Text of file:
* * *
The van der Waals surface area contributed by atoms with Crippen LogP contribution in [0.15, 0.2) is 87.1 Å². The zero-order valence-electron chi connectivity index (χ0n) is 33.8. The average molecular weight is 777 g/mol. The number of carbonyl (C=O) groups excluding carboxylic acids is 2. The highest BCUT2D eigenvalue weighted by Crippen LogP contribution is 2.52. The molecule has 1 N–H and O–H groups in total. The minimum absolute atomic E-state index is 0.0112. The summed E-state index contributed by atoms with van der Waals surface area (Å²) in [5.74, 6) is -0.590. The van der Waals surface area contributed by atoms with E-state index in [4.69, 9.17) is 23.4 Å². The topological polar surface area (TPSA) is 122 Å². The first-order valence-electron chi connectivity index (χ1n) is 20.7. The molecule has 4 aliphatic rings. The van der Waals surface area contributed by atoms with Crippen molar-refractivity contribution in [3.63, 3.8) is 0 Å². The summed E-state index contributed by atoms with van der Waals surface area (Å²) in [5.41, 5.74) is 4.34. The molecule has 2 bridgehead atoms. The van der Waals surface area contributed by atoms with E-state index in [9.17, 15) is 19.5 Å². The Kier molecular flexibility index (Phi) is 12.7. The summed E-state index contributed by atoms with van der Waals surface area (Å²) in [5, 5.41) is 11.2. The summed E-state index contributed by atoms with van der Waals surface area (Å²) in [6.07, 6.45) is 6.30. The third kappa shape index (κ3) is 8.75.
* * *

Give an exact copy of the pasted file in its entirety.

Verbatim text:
The van der Waals surface area contributed by atoms with Crippen LogP contribution in [0.15, 0.2) is 87.1 Å². The zero-order valence-electron chi connectivity index (χ0n) is 33.8. The average molecular weight is 777 g/mol. The number of carbonyl (C=O) groups excluding carboxylic acids is 2. The highest BCUT2D eigenvalue weighted by Crippen LogP contribution is 2.52. The molecule has 1 N–H and O–H groups in total. The minimum absolute atomic E-state index is 0.0112. The summed E-state index contributed by atoms with van der Waals surface area (Å²) in [5.74, 6) is -0.590. The van der Waals surface area contributed by atoms with E-state index in [4.69, 9.17) is 23.4 Å². The topological polar surface area (TPSA) is 122 Å². The first-order valence-electron chi connectivity index (χ1n) is 20.7. The molecule has 4 aliphatic rings. The van der Waals surface area contributed by atoms with Crippen molar-refractivity contribution in [3.63, 3.8) is 0 Å². The summed E-state index contributed by atoms with van der Waals surface area (Å²) in [5.41, 5.74) is 4.34. The molecule has 2 bridgehead atoms. The van der Waals surface area contributed by atoms with E-state index in [9.17, 15) is 19.5 Å². The Kier molecular flexibility index (Phi) is 12.7. The summed E-state index contributed by atoms with van der Waals surface area (Å²) in [5, 5.41) is 11.2. The summed E-state index contributed by atoms with van der Waals surface area (Å²) in [6.07, 6.45) is 6.30. The third kappa shape index (κ3) is 8.75.